When I stepped down as Vice-Chancellor of Waikato University in 2004, I was fortunate enough to spend a few months in Oxford as a Visiting Fellow of Nuffield College. The Warden of the College at that time was Professor A.B. (later Sir Tony) Atkinson, who was a renowned economist and the world’s leading authority on inequality, its causes and consequences.

    The Nuffield College magazine has, in its latest issue, carried a range of articles in his memory and as a tribute to the work he did. The issue is entitled “Inequality Is A Choice”, reflecting one of his principal conclusions – that inequality doesn’t just happen but is the consequence of deliberate choices made by policy-makers, choices either to act or not to act.

    Sir Tony was able to show that levels of inequality vary from country to country and from time to time. Those countries with governments that put in place measures to counteract inequality exhibit, not surprisingly, a smaller degree of inequality than those where the interests of the wealthy and privileged prevail without restriction.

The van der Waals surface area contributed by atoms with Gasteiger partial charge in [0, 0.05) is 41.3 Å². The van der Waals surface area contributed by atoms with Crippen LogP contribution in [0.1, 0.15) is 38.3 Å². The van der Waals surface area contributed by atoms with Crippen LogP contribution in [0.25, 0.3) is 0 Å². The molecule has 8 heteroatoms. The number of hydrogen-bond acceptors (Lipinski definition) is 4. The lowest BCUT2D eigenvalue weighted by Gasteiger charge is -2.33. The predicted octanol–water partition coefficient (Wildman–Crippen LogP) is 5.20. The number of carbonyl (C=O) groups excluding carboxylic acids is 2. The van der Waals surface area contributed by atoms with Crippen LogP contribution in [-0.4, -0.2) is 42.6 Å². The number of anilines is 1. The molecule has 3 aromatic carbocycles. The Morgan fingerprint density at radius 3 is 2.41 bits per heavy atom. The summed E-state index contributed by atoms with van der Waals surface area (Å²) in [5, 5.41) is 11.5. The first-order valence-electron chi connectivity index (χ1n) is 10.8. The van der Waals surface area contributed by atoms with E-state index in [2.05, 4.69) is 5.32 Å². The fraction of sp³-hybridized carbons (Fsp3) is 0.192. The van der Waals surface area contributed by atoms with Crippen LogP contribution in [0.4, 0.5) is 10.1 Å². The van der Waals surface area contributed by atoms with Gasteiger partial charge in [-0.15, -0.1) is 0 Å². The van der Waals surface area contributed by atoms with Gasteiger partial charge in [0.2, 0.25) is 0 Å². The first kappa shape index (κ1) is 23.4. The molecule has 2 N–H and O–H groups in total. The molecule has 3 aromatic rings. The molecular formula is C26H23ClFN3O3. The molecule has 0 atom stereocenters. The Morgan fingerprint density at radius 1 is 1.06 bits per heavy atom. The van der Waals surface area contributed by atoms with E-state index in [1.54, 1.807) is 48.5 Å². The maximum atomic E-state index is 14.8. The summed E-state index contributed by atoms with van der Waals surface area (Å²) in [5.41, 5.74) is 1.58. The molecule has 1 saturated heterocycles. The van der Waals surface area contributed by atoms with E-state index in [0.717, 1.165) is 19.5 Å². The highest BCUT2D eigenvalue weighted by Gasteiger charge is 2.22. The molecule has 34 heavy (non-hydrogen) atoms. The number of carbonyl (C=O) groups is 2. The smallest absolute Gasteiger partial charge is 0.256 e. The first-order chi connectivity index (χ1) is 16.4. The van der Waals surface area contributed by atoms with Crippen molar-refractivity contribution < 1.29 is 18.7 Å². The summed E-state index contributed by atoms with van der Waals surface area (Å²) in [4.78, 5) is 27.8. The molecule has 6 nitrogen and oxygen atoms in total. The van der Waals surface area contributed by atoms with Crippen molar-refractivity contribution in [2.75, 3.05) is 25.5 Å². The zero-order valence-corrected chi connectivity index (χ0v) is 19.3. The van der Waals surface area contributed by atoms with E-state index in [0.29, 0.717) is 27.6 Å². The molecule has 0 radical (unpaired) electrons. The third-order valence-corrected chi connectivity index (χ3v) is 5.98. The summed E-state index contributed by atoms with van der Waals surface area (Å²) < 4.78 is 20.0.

He demonstrated that (as the French economist, Thomas Piketty, also pointed out) a market economy will show a natural tendency for the rich to get richer and for the poor to get (comparatively) poorer. This because the return on capital is almost always faster than the growth of the economy as a whole, so that an increasing proportion of any new wealth created goes to those who already have money. We can see this exemplified in the increasing share taken by profits and the decreasing share of wages in our economy.

    It is only when a government (as in the case of the post-war Labour government in Britain) sets out to change this trend that inequality ceases to increase. If governments are relaxed about, or perhaps even welcome, this trend, (as they have recently in New Zealand) then inequality grows.